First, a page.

MAHONING COUNTY Officials begin 911 upgrade

Consultants said the county's radio equipment is 'living on borrowed time.'
YOUNGSTOWN -- Mahoning County officials have started what will be a four-year process to upgrade the county's aging 911 communication system.
Officials from RCC Consultants met Tuesday with representatives of police, fire and ambulance agencies to talk about the upgrade, which is expected to be completed in September 2006.
Commissioners hired the Edwardsville, Ill., company last year to direct an overhaul of the system. RCC will be paid $326,500.
Bob Sutphen, RCC Midwest regional manager, said the county's system badly needs revamping because its central headquarters is much too small and its equipment is outdated.
"It's past its life cycle and living on borrowed time," Sutphen said. "I'd hate to even move it across the room, let alone into a new center."
Project manager Bernie Cowardin said the first step will be for RCC to meet individually with all the agencies that use the county system. They will assess the agency's equipment and talk about any needs the agency has for an upgraded system.
Once that's done, RCC will develop an initial report on a specific scope of the project and present it to commissioners, who will decide whether to go forward, Cowardin said.
A cost estimate will be part of that report, which is to be completed in August.
Local centers: Sutphen and county administrator Gary Kubic stressed that the project isn't intended to shut down individual community 911 answering stations for consolidation into a central location. The local dispatching centers and their staffs will be left alone.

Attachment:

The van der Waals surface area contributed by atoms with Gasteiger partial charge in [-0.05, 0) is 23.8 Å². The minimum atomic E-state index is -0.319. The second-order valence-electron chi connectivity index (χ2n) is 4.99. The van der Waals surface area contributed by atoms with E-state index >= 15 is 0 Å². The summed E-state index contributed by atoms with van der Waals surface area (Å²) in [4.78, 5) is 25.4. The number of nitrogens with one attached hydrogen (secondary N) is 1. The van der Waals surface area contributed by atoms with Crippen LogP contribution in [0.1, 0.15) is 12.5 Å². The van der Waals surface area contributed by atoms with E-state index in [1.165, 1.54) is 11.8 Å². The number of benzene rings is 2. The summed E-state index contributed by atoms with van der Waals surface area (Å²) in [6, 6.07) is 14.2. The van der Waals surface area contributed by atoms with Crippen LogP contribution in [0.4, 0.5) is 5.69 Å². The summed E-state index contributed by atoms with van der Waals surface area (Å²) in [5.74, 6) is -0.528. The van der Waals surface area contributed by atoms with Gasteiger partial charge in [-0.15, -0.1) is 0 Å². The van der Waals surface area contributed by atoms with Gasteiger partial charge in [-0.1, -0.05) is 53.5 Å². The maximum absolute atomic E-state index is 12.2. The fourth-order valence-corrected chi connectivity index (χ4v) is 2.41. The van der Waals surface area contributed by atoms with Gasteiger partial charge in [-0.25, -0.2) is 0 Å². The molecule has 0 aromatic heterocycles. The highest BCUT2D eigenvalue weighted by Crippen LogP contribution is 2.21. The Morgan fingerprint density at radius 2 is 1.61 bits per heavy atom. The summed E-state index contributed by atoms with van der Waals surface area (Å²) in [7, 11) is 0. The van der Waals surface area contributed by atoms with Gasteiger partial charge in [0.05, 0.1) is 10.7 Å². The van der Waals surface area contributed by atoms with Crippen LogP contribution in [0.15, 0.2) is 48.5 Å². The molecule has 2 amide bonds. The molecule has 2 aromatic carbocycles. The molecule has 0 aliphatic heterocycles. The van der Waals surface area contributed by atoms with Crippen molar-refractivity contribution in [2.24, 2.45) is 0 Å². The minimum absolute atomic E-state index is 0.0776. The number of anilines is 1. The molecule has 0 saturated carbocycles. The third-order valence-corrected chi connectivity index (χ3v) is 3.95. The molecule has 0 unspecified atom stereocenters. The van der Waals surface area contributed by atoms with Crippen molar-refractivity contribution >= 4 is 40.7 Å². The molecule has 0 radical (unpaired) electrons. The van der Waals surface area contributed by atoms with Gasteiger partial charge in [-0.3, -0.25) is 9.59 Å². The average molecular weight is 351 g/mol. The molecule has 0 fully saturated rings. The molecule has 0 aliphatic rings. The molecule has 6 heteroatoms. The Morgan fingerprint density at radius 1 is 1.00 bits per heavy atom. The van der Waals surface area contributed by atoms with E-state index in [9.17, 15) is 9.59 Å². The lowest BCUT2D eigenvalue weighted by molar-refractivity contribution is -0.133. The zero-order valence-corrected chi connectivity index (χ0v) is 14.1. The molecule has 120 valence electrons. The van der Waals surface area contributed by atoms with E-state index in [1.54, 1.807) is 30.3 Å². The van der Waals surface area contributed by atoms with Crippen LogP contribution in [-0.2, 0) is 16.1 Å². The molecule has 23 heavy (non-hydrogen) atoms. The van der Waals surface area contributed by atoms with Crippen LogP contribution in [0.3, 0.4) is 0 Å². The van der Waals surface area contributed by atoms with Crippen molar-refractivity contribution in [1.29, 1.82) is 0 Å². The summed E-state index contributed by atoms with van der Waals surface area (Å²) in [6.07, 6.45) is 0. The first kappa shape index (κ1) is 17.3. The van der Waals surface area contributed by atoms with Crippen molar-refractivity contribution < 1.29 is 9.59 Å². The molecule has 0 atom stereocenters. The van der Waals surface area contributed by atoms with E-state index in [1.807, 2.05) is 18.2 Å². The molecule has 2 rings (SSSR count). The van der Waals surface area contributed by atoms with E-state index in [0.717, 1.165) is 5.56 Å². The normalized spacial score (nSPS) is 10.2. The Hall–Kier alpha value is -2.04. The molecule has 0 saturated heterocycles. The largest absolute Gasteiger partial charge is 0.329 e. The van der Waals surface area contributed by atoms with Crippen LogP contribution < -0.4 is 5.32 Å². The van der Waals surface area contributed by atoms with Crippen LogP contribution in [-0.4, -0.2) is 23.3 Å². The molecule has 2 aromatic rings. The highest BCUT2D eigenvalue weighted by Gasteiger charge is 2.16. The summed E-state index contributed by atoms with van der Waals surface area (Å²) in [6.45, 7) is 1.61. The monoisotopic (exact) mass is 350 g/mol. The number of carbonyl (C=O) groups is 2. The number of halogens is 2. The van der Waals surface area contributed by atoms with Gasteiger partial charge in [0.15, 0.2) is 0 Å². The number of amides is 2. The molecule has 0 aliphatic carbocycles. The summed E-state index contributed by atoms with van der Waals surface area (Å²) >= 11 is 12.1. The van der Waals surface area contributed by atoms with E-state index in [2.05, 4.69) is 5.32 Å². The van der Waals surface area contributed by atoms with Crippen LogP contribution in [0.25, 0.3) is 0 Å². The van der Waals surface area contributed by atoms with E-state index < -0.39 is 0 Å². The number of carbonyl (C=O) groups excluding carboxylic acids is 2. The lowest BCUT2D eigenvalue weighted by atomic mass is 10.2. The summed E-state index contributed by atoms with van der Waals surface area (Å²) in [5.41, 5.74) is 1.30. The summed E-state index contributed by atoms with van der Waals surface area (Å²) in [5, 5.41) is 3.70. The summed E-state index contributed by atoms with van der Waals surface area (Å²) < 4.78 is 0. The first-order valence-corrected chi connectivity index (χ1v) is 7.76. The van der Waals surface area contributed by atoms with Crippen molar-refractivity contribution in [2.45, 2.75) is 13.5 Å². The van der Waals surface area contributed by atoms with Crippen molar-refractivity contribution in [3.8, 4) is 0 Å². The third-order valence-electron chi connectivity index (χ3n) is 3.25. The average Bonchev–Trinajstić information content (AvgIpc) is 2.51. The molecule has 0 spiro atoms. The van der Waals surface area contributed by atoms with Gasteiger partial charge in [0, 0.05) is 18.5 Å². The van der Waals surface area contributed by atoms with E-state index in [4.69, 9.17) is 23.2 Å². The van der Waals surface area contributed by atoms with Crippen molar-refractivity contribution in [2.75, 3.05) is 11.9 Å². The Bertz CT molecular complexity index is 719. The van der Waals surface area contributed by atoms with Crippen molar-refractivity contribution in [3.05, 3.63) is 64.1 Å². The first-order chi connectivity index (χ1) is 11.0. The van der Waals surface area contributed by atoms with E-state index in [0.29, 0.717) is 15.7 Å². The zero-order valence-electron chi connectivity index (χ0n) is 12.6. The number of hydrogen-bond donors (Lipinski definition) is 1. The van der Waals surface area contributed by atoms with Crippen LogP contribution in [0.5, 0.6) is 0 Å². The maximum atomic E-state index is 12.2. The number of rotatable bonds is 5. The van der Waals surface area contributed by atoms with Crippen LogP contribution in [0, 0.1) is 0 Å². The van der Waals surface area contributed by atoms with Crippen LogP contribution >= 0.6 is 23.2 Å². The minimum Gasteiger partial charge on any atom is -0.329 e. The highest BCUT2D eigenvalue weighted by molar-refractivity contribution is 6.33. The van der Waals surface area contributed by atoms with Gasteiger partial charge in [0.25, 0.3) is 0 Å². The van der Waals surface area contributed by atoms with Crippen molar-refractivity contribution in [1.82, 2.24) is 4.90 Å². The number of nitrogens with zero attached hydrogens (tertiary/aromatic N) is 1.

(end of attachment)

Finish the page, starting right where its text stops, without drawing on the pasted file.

The project is meant to improve each agency's system so all departments across the county can communicate. Some departments can't communicate with others now because their radio signals are not strong enough or they are not on compatible radio frequencies.
RCC also will determine where radio transmission towers should be placed to help improve that communication, Cowardin said.
Some departments have complained that there are "dead spots" where they are out of radio contact with their dispatchers. Relocation of towers will eliminate that problem, Cowardin said.
Besides helping overhaul the equipment, RCC will develop specifications for a new dispatching center for county operators, who work in the county administration building on West Boardman Street.
Plans call for the new center to be up and running in mid-2005.
"I think we're looking at creating a communication pathway for the next decade," said Commissioner Vicki Allen Sherlock.

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